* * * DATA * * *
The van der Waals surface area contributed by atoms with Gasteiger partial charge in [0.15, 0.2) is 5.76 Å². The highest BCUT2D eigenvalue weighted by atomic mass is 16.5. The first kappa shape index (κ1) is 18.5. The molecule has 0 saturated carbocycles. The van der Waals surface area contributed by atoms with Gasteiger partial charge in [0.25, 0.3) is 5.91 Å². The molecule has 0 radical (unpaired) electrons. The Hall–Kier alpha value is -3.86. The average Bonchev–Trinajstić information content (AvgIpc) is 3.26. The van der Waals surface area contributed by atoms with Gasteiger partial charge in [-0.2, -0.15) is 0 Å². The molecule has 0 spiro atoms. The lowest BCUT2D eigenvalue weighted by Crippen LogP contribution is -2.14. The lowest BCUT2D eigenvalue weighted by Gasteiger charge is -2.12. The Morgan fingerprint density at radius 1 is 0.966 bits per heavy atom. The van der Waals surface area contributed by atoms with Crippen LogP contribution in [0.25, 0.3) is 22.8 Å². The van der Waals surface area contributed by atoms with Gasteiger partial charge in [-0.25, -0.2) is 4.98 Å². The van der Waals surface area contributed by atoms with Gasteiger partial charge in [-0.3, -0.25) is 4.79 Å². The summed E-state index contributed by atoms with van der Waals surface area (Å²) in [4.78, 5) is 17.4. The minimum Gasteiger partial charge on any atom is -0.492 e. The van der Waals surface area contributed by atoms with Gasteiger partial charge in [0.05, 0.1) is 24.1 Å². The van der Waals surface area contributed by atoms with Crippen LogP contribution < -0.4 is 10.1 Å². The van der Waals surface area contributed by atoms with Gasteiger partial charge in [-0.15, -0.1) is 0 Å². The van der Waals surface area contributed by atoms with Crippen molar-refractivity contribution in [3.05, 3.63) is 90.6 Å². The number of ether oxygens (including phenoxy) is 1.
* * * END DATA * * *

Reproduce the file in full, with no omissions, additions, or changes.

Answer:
The van der Waals surface area contributed by atoms with Gasteiger partial charge in [0.15, 0.2) is 5.76 Å². The highest BCUT2D eigenvalue weighted by atomic mass is 16.5. The first kappa shape index (κ1) is 18.5. The molecule has 0 saturated carbocycles. The van der Waals surface area contributed by atoms with Gasteiger partial charge in [0.25, 0.3) is 5.91 Å². The molecule has 0 radical (unpaired) electrons. The Hall–Kier alpha value is -3.86. The average Bonchev–Trinajstić information content (AvgIpc) is 3.26. The van der Waals surface area contributed by atoms with Gasteiger partial charge in [-0.2, -0.15) is 0 Å². The molecule has 0 spiro atoms. The lowest BCUT2D eigenvalue weighted by Crippen LogP contribution is -2.14. The lowest BCUT2D eigenvalue weighted by Gasteiger charge is -2.12. The Morgan fingerprint density at radius 1 is 0.966 bits per heavy atom. The van der Waals surface area contributed by atoms with Crippen LogP contribution in [0.25, 0.3) is 22.8 Å². The van der Waals surface area contributed by atoms with Gasteiger partial charge in [-0.25, -0.2) is 4.98 Å². The van der Waals surface area contributed by atoms with Gasteiger partial charge in [-0.3, -0.25) is 4.79 Å². The summed E-state index contributed by atoms with van der Waals surface area (Å²) in [4.78, 5) is 17.4. The minimum Gasteiger partial charge on any atom is -0.492 e. The van der Waals surface area contributed by atoms with Gasteiger partial charge in [0.05, 0.1) is 24.1 Å². The van der Waals surface area contributed by atoms with Crippen LogP contribution < -0.4 is 10.1 Å². The van der Waals surface area contributed by atoms with Gasteiger partial charge in [-0.15, -0.1) is 0 Å². The van der Waals surface area contributed by atoms with Crippen molar-refractivity contribution in [3.05, 3.63) is 90.6 Å². The number of ether oxygens (including phenoxy) is 1.